About 'Block Breaker Instructor Hangout #2'!

In this video (objectives)...

  1. Discussion about the endless loop issue.
  2. Public versus [SerializeField].
  3. What are messages and how are they called.

After watching (learning outcomes)…

Ben and Rick talk about a few issues that came up in this section of the course.

(Unique Video Reference: 37b_BR_CUD)

We would love to know…

  • What you found good about this lecture?
  • What we could do better?

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Enjoy your stay in our thriving community!

These are some of my favorite parts of the course. Keep up the great work!

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I love watching these. Insightful question about the reflection calls. It’s good to see that in the course.

Great tips by Ben about Laser Defender! :slight_smile:

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I love these instructor hangouts and how each have ideas on how to solve (or handle) different situations. I loved this section so much and really enjoyed going and adding different features into the game.
Great content so far!! Cannot wait to see what lays ahead!!

Really like Ben’s insight on different ways to avoid boring ball loops!


Thanks, Rick. Really enjoying this course so far.

Regarding the endless loop issue, I’ve been looking at the original Arkanoid game for possible solutions.

One thing I noticed is that the ball never ever travels perfectly horizontally or vertically. I replicated this behaviour by adding an OnCollisionExit2D callback to Ball.cs to make sure that the ball never bounces too close to these directions (within the range of a “fudge factor”).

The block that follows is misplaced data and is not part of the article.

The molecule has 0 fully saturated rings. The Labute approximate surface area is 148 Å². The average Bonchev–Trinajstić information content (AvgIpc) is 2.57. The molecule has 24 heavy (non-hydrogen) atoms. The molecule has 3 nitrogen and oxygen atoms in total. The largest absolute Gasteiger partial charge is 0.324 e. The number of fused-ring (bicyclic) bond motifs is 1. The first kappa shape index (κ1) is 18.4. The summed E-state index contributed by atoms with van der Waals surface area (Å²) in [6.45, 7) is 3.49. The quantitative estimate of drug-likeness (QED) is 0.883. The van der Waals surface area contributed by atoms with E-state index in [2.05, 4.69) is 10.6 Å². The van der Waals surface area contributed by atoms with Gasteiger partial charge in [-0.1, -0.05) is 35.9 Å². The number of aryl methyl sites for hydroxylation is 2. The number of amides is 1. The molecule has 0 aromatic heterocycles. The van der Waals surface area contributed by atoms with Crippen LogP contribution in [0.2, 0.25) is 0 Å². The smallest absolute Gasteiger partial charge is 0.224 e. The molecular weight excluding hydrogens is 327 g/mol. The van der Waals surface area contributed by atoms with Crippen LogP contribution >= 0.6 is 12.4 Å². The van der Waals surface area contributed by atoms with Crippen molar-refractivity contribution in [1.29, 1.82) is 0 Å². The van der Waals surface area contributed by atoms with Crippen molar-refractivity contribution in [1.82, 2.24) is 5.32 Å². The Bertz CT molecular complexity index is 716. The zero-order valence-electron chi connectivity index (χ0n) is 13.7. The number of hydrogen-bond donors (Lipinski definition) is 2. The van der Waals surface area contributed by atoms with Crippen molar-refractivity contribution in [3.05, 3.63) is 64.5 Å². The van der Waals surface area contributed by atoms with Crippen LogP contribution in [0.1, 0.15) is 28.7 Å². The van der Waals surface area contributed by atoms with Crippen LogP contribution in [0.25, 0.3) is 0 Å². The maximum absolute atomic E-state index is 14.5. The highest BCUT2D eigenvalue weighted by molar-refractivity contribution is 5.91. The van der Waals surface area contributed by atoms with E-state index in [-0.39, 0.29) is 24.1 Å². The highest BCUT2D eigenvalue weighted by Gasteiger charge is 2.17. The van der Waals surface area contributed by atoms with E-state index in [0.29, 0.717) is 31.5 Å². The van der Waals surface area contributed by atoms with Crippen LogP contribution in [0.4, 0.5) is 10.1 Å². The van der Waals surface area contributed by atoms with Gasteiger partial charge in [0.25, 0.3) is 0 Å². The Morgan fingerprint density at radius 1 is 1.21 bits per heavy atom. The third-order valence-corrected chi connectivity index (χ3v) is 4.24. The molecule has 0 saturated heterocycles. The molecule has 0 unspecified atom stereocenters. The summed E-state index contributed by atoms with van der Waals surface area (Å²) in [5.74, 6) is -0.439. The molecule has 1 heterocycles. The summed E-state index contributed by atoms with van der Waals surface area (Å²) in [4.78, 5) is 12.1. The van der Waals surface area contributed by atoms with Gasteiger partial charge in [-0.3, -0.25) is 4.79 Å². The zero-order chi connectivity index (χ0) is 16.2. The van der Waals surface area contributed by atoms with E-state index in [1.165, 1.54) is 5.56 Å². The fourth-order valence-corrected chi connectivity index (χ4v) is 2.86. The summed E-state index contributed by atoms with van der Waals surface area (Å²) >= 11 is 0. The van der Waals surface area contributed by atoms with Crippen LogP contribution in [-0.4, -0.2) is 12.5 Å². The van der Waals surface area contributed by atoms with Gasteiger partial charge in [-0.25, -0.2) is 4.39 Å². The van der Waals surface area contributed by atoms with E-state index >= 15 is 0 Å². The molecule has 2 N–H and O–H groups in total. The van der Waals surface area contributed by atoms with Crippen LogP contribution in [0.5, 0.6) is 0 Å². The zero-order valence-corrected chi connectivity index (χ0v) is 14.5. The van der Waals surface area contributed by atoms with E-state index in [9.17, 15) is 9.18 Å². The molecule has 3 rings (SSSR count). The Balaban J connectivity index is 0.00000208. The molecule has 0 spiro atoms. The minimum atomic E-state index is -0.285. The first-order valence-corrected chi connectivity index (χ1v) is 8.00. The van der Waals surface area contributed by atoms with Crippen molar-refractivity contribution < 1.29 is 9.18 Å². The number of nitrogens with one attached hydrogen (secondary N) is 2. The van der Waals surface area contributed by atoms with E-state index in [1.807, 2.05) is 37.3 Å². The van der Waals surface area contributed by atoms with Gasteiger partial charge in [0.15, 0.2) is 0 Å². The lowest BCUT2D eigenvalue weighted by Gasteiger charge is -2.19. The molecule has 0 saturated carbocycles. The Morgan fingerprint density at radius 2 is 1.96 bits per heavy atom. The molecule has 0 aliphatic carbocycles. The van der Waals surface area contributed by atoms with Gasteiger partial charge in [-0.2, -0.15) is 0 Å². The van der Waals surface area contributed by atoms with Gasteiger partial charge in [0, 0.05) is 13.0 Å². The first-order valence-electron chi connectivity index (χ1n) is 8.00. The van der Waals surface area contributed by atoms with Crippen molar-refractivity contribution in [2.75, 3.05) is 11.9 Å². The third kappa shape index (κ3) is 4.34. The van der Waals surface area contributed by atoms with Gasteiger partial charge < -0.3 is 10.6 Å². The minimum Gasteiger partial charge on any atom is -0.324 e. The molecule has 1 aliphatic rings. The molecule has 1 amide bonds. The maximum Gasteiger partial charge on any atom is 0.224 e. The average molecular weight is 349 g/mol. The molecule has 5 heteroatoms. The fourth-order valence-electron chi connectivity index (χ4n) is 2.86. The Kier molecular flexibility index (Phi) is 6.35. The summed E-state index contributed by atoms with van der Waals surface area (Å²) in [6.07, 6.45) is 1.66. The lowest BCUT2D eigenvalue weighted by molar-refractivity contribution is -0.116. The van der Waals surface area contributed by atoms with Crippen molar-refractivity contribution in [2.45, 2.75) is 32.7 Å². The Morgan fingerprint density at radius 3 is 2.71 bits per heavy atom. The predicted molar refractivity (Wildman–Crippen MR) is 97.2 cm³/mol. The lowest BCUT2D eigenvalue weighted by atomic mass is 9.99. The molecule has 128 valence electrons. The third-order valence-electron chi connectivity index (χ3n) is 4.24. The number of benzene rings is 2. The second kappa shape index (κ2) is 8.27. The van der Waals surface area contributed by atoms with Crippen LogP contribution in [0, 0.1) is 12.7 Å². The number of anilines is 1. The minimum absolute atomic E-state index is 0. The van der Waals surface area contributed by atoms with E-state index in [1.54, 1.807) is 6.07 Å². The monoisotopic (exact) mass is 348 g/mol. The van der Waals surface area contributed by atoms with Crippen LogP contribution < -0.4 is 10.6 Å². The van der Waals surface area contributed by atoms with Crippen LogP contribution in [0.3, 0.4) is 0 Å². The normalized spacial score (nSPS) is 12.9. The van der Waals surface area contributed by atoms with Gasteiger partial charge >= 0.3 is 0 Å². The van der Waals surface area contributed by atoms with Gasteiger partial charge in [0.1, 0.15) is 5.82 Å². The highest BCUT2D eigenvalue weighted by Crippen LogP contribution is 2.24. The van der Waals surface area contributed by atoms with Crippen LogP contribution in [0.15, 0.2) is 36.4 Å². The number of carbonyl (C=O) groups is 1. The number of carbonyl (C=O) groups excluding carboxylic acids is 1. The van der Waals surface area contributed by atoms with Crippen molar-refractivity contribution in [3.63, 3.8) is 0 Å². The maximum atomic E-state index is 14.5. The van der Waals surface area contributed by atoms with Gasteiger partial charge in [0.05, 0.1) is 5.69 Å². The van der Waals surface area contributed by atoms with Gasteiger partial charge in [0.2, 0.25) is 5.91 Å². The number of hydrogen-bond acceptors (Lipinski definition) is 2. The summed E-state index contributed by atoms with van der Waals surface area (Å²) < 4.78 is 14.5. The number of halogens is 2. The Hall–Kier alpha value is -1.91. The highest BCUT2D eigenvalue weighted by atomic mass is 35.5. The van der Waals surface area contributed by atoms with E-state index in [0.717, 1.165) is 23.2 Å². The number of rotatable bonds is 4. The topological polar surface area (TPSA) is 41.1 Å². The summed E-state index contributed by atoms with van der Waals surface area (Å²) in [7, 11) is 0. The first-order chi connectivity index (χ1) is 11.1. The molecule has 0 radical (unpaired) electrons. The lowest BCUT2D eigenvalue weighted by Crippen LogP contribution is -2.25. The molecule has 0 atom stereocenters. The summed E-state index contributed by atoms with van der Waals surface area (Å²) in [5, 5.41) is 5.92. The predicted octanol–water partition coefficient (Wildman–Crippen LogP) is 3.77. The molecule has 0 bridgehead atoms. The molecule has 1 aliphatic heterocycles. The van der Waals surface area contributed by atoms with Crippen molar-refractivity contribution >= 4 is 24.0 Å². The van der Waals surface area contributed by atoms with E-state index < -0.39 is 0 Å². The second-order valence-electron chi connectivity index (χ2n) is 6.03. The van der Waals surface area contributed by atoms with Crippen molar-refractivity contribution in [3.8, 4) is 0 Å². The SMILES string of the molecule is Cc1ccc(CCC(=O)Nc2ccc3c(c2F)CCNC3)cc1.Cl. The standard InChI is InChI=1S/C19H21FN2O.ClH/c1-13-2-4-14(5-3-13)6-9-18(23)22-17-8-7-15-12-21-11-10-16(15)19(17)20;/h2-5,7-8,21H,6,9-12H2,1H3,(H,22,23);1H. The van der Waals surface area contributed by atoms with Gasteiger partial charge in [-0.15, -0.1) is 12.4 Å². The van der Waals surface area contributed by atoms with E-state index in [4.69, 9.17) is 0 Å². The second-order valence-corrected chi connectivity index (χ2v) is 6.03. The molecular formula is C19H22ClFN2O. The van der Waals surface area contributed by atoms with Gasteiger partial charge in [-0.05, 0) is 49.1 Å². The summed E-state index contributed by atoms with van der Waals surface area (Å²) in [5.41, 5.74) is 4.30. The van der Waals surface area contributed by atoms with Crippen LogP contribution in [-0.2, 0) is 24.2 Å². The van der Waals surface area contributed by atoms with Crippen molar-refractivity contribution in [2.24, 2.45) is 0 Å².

Here’s the code I wrote. It seems to work quite well, and ensures that the ball always travels at the initial push speed to avoid unexpected slow-downs, which sometimes seemed to happen if the ball got stuck between the paddle and the left or right wall collider.

    [Range(7.0f,15.0f)] [SerializeField] float pushSpeed = 12.0f;
    [Range(0.2f, 0.9f)] [SerializeField] float bounceFudge = 0.4f;

    private void OnCollisionExit2D(Collision2D collision)
        // Prevent ball from following paths that are too close to horizontal
        // or vertical (to prevent boring loops)

        // Get the ball's velocity (after a bounce)
        Vector2 ballVector = myRigidBody2D.velocity;

        // Calculate the angle (in radians)
        float ballAngle = Mathf.Atan2(ballVector.y, ballVector.x);

        if (ballAngle >= 0.0f && ballAngle < bounceFudge) {
            ballAngle = bounceFudge;
        else if (ballAngle <= Mathf.PI * 0.5f && ballAngle > Mathf.PI * 0.5f - bounceFudge) {
            ballAngle = Mathf.PI * 0.5f - bounceFudge;
        else if (ballAngle > Mathf.PI * 0.5f && ballAngle < Mathf.PI * 0.5f + bounceFudge) {
            ballAngle = Mathf.PI * 0.5f + bounceFudge;
        else if (ballAngle <= Mathf.PI && ballAngle > Mathf.PI - bounceFudge) {
            ballAngle = Mathf.PI - bounceFudge;
        else if (ballAngle < bounceFudge - Mathf.PI) {
            ballAngle = bounceFudge - Mathf.PI;
        else if (ballAngle <= -Mathf.PI * 0.5f && ballAngle > -bounceFudge - Mathf.PI * 0.5f) {
            ballAngle = -bounceFudge - Mathf.PI * 0.5f;
        else if (ballAngle > -Mathf.PI * 0.5f && ballAngle < bounceFudge - Mathf.PI * 0.5f) {
            ballAngle = bounceFudge - Mathf.PI * 0.5f;
        else if (ballAngle < 0.0f && ballAngle > -bounceFudge) {
            ballAngle = -bounceFudge;
        else {
            // If we didn't need to change the ball's path, just return...

        // ... But if we did need to change the path, update it now.
        // NOTE: Also constrain the ball's velocity to its initial value
        // to avoid unexpected changes of speed
        ballVector.x = Mathf.Cos(ballAngle) * pushSpeed;
        ballVector.y = Mathf.Sin(ballAngle) * pushSpeed;
        myRigidBody2D.velocity = ballVector;

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